In this spirited and provocative book, Edward Leamer turns an examination of the Heckscher–Ohlin framework for global competition into an opportunity to consider the craft of economics: what economists do, what they should do, and what they shouldn’t do.
The recent economic crisis--with the plunge in the stock market, numerous bank failures and widespread financial distress, declining output and rising unemployment--has been reminiscent of the Great Depression. The Depression of the 1930s was marked by the spread of protectionist trade policies, which contributed to a collapse in world trade. Although policymakers today claim that they will resist the protectionist temptation, recessions are breeding grounds for economic nationalism, and countries may yet consider imposing higher trade barriers.
In the early 1990s, trade and labor economists, noting the fall in wages for low-skilled workers relative to high-skilled workers, began to debate the impact of trade on wages. This debate—which led to a sometimes heated exchange on the role of trade versus the role of technological change in explaining wage movements—continues today, with the focus now shifting to workers in the middle of the wage distribution.
No names are more closely associated with modern trade theory than Eli Heckscher and Bertil Ohlin. The basic Heckscher-Ohlin proposition, according to which a country exports factors (embodied in goods) in relatively abundant supply and imports factors in relatively scarce supply, is a key component of modern trade theory. In this book, Robert Baldwin traces the development of the HO model, describing the historical twists and turns that have led to the basic modern theoretical model in use today.
In Globalization and the Poor Periphery before 1950 Jeffrey Williamson examines globalization through the lens of both the economist and the historian, analyzing its economic impact on industrially lagging poor countries in the nineteenth and early twentieth centuries.
In this examination of the political economy of economic policy determination and evolution in developing countries, Anne Krueger provides concrete insights into the interaction of economic and political variables that determine the success or failure of such policies an understanding that is essential if economists are to provide realistic technical assistance in the formulation of economic policy reform programs.
Most of the literature on exchange rate regimes has focused on the developed countries. Since the recent crises in emerging markets, however, attention has shifted to the choice of exchange rate regimes for developing countries, especially those that are more integrated into the world capital markets. In Too Sensational, W. Max Corden presents a systematic and accessible overview of the choice of exchange rate regimes. Reviewing many types of regimes, he shows how the choice of an exchange rate regime is related to both fiscal policy and trade policy.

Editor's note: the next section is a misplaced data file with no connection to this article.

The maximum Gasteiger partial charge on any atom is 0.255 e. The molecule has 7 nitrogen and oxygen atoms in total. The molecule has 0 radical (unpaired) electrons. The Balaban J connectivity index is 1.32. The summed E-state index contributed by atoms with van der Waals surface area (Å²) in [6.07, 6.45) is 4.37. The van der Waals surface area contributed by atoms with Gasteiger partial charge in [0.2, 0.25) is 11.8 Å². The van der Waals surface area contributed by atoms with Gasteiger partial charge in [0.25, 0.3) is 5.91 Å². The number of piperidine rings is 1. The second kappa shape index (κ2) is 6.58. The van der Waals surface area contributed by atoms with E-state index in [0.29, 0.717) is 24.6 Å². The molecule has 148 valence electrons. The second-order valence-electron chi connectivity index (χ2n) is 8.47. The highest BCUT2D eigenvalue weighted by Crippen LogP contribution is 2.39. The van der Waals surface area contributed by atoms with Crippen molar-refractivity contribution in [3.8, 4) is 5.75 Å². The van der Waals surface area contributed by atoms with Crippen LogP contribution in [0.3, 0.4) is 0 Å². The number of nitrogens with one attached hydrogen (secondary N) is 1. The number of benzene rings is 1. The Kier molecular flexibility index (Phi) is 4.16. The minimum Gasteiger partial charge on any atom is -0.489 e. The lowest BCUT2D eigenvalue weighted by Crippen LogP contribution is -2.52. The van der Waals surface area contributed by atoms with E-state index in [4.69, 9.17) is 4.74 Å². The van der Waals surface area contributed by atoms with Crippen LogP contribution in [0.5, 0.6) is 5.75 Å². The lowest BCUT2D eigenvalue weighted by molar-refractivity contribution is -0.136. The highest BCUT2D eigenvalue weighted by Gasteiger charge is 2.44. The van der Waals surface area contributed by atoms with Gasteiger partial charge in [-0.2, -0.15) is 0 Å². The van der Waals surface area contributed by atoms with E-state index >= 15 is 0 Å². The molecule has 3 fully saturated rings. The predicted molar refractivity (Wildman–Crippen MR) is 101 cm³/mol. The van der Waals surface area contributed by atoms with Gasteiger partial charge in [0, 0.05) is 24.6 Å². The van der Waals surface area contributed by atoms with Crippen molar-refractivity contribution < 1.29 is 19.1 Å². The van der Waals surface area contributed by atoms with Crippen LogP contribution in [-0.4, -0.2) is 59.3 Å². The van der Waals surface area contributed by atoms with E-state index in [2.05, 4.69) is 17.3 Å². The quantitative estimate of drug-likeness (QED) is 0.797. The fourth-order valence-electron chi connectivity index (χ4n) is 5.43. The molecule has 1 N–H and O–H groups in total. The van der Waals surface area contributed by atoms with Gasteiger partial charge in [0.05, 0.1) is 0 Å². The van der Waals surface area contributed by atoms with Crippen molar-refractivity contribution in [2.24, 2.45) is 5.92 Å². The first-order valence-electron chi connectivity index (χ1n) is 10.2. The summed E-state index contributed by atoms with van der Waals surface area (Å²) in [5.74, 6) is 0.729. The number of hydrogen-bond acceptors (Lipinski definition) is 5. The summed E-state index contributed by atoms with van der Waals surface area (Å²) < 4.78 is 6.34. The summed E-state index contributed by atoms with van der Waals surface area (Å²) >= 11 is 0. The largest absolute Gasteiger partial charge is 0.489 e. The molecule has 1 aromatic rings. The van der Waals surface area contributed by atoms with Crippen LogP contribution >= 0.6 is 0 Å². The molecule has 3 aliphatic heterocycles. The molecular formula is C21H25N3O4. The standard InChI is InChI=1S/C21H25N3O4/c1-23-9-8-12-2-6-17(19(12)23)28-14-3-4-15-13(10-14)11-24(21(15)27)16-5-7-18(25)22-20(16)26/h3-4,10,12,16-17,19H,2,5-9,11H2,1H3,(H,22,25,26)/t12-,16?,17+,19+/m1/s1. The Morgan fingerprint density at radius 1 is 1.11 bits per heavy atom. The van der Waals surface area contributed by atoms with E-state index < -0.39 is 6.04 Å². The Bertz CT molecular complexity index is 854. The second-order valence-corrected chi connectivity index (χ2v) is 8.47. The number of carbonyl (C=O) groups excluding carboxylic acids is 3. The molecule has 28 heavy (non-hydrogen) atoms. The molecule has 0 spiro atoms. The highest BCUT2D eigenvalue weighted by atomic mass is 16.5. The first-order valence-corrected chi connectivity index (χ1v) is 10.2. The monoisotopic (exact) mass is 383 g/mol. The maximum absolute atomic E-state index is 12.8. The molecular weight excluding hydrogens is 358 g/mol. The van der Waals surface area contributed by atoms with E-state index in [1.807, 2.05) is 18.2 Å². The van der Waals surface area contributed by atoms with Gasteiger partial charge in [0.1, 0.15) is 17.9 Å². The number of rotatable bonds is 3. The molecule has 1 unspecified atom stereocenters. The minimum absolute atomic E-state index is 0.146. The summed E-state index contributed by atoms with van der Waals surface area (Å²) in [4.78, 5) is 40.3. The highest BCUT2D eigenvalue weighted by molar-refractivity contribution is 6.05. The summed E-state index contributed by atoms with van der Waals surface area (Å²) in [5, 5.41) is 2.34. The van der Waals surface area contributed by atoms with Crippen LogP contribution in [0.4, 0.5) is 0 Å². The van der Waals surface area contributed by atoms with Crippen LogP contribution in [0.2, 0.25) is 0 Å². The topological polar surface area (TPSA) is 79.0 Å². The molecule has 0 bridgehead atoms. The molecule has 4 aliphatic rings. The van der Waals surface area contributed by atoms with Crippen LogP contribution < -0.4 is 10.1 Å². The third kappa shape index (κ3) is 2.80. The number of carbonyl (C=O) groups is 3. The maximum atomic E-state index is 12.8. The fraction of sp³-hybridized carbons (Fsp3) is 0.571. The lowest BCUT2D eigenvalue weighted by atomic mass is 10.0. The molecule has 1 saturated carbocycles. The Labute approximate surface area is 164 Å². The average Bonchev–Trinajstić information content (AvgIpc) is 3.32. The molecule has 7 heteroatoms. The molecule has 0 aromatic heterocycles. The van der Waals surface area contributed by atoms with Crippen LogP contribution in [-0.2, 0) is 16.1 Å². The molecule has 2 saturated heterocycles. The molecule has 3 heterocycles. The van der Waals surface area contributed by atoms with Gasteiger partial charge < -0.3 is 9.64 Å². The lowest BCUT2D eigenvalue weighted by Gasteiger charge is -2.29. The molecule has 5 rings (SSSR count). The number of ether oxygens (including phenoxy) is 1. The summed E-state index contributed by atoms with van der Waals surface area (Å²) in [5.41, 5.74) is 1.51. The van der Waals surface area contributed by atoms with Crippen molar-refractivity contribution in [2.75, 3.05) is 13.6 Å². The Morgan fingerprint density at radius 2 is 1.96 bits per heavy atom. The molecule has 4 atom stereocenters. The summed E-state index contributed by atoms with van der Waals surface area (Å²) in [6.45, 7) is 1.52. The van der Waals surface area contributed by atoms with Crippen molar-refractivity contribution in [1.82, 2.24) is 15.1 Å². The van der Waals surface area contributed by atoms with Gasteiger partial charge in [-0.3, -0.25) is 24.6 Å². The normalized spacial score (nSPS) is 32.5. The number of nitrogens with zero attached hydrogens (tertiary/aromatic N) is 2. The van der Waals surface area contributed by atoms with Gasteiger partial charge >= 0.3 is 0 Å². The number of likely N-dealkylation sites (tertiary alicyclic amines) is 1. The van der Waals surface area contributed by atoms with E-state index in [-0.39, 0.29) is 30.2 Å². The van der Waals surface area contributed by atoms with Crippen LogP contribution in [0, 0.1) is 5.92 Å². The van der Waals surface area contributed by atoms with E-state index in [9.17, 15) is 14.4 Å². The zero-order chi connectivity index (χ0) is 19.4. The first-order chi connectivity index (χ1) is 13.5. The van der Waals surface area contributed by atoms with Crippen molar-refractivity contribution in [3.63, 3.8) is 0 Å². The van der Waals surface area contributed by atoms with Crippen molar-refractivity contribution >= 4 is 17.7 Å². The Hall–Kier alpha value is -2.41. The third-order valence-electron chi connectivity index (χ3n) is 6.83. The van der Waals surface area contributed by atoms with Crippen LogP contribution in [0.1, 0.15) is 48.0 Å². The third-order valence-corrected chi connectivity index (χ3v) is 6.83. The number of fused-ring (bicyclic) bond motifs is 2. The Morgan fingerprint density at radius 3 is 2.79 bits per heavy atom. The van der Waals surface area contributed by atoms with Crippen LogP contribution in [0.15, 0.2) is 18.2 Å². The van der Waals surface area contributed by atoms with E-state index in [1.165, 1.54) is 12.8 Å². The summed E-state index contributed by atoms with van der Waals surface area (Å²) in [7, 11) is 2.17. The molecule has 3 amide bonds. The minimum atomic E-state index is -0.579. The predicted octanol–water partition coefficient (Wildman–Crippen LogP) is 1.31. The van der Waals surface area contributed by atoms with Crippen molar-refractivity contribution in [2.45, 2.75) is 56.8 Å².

In this book, based on the 1995 Ohlin Lectures, Deepak Lal provides an accessible, interdisciplinary account of the role of culture in shaping economic performance. Topics addressed include a possible future "clash of civilizations," the role of Asian values in the East Asian economic miracle, the cultural versus economic causes of social decay in the West, and whether modernization leads to Westernization.
As trade liberalization and the fragmentation of production processes promote greater international exchange of inputs, economists must adjust their thinking on trade issues. Transport costs have plummeted, and the difficulties of communicating between locales half a world apart have practically vanished. In this book Ronald Jones suggests how the basic core of real trade theory can be modified to take into account the increased international mobility of inputs and productive factors.
Why do certain ideas gain currency in economics while others fall by the wayside? Paul Krugman argues that the unwillingness of mainstream economists to think about what they could not formalize led them to ignore ideas that turn out, in retrospect, to have been very good ones.
The standard version of the Heckscher-Ohlin model of international trade treats the factors of production—land, labor, and capital—as essentially analytically similar and symmetrical. In these six essays Ronald Findlay explores modifications to the factor proportions model, looking in particular at what happens when human capital and land use are allowed to vary endogenously.
Assar Lindbeck demonstrates how macroeconomic analysis can incorporate a labor market characterized by unemployment. Balancing theoretical insights with lessons drawn from the experience of many countries, Lindbeck examines employment and unemployment against the background of developed market economies during the past century.
Drawing on preliminary results from a massive study conducted by the World Bank to probe the links between stabilization and growth, Cooper examines the experience of developing countries faced by the oil shocks of the 1970s and the debt crisis of the 1980s. He points out that a global slowdown in growth has shifted the main economic concern in developing countries from long-term growth to stabilization and adjustment.
A leading international economist looks at many of the key issues of trade policy now confronting the United States and the world in this timely book. Jagdish Bhagwati provides a clear, informative, and witty analysis of the protection debate and offers a prescription for reform
Jagdish Bhagwati is Arthur Lehman Professor of Economics and Professor of Political Science at Columbia University, and is a Fellow of the American Academy of Arts and Sciences.